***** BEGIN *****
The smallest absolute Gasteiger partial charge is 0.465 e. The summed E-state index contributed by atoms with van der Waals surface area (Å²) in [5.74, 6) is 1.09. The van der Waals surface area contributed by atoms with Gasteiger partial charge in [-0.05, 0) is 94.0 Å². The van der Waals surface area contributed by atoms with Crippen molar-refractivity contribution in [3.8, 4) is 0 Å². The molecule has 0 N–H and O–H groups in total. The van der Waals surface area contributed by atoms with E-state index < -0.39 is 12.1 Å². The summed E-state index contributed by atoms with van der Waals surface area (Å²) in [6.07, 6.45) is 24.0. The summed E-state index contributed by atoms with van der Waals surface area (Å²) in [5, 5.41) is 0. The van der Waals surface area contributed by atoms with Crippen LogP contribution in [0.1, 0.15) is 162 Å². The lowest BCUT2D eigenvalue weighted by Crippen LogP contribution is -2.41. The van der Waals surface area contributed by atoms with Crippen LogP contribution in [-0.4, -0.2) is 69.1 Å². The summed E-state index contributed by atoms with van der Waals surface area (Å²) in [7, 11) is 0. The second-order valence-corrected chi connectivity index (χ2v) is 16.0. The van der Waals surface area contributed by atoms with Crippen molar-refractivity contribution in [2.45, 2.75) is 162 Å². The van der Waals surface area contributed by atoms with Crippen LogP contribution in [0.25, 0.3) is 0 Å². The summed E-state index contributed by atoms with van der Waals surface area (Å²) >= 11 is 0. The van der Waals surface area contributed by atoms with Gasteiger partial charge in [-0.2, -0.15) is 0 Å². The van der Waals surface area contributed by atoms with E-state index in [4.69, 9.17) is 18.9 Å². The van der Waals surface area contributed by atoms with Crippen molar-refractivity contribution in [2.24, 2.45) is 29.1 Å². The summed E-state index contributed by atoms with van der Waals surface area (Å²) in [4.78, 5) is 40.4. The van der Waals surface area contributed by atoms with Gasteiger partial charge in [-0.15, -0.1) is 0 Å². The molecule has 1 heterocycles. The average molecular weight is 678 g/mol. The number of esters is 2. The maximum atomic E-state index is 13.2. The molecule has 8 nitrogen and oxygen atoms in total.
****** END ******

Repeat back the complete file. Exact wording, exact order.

The smallest absolute Gasteiger partial charge is 0.465 e. The summed E-state index contributed by atoms with van der Waals surface area (Å²) in [5.74, 6) is 1.09. The van der Waals surface area contributed by atoms with Gasteiger partial charge in [-0.05, 0) is 94.0 Å². The van der Waals surface area contributed by atoms with Crippen molar-refractivity contribution in [3.8, 4) is 0 Å². The molecule has 0 N–H and O–H groups in total. The van der Waals surface area contributed by atoms with E-state index < -0.39 is 12.1 Å². The summed E-state index contributed by atoms with van der Waals surface area (Å²) in [6.07, 6.45) is 24.0. The summed E-state index contributed by atoms with van der Waals surface area (Å²) in [5, 5.41) is 0. The van der Waals surface area contributed by atoms with Crippen LogP contribution in [0.1, 0.15) is 162 Å². The lowest BCUT2D eigenvalue weighted by Crippen LogP contribution is -2.41. The van der Waals surface area contributed by atoms with Crippen LogP contribution in [-0.4, -0.2) is 69.1 Å². The summed E-state index contributed by atoms with van der Waals surface area (Å²) in [7, 11) is 0. The second-order valence-corrected chi connectivity index (χ2v) is 16.0. The van der Waals surface area contributed by atoms with Crippen molar-refractivity contribution in [2.45, 2.75) is 162 Å². The van der Waals surface area contributed by atoms with Crippen LogP contribution in [0.25, 0.3) is 0 Å². The summed E-state index contributed by atoms with van der Waals surface area (Å²) >= 11 is 0. The van der Waals surface area contributed by atoms with Gasteiger partial charge in [-0.2, -0.15) is 0 Å². The van der Waals surface area contributed by atoms with E-state index in [4.69, 9.17) is 18.9 Å². The van der Waals surface area contributed by atoms with Crippen molar-refractivity contribution in [2.24, 2.45) is 29.1 Å². The summed E-state index contributed by atoms with van der Waals surface area (Å²) in [4.78, 5) is 40.4. The van der Waals surface area contributed by atoms with Gasteiger partial charge in [-0.15, -0.1) is 0 Å². The molecule has 1 heterocycles. The average molecular weight is 678 g/mol. The number of esters is 2. The maximum atomic E-state index is 13.2. The molecule has 8 nitrogen and oxygen atoms in total.